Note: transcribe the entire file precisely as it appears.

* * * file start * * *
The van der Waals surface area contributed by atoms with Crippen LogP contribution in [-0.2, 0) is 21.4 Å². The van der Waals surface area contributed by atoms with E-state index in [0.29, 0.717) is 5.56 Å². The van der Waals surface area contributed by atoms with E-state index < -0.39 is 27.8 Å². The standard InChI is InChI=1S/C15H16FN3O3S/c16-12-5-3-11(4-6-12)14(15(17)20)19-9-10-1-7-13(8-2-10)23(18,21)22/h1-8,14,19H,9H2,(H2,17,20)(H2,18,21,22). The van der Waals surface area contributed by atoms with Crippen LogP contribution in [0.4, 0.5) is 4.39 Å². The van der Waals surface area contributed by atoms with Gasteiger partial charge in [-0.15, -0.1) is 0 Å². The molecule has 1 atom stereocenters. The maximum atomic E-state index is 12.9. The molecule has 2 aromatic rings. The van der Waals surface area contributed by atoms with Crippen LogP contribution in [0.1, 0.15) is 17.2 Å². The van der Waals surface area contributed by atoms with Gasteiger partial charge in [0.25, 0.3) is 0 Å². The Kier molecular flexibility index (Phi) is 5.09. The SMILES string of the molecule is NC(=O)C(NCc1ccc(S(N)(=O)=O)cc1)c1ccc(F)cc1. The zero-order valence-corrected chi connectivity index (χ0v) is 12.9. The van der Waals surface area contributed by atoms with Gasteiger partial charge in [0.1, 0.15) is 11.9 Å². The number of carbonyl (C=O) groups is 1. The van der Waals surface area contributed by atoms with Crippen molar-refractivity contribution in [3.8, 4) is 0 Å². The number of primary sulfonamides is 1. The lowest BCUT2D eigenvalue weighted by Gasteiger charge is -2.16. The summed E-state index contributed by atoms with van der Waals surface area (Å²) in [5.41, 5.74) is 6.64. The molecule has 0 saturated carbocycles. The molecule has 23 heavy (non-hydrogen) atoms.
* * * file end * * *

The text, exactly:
The van der Waals surface area contributed by atoms with Crippen LogP contribution in [-0.2, 0) is 21.4 Å². The van der Waals surface area contributed by atoms with E-state index in [0.29, 0.717) is 5.56 Å². The van der Waals surface area contributed by atoms with E-state index < -0.39 is 27.8 Å². The standard InChI is InChI=1S/C15H16FN3O3S/c16-12-5-3-11(4-6-12)14(15(17)20)19-9-10-1-7-13(8-2-10)23(18,21)22/h1-8,14,19H,9H2,(H2,17,20)(H2,18,21,22). The van der Waals surface area contributed by atoms with Crippen LogP contribution in [0.4, 0.5) is 4.39 Å². The van der Waals surface area contributed by atoms with Gasteiger partial charge in [-0.15, -0.1) is 0 Å². The molecule has 1 atom stereocenters. The maximum atomic E-state index is 12.9. The molecule has 2 aromatic rings. The van der Waals surface area contributed by atoms with Crippen LogP contribution in [0.1, 0.15) is 17.2 Å². The van der Waals surface area contributed by atoms with Gasteiger partial charge in [0.25, 0.3) is 0 Å². The Kier molecular flexibility index (Phi) is 5.09. The SMILES string of the molecule is NC(=O)C(NCc1ccc(S(N)(=O)=O)cc1)c1ccc(F)cc1. The zero-order valence-corrected chi connectivity index (χ0v) is 12.9. The van der Waals surface area contributed by atoms with Gasteiger partial charge in [0.1, 0.15) is 11.9 Å². The number of carbonyl (C=O) groups is 1. The van der Waals surface area contributed by atoms with Crippen molar-refractivity contribution in [3.8, 4) is 0 Å². The number of primary sulfonamides is 1. The lowest BCUT2D eigenvalue weighted by Gasteiger charge is -2.16. The summed E-state index contributed by atoms with van der Waals surface area (Å²) in [5.41, 5.74) is 6.64. The molecule has 0 saturated carbocycles. The molecule has 23 heavy (non-hydrogen) atoms.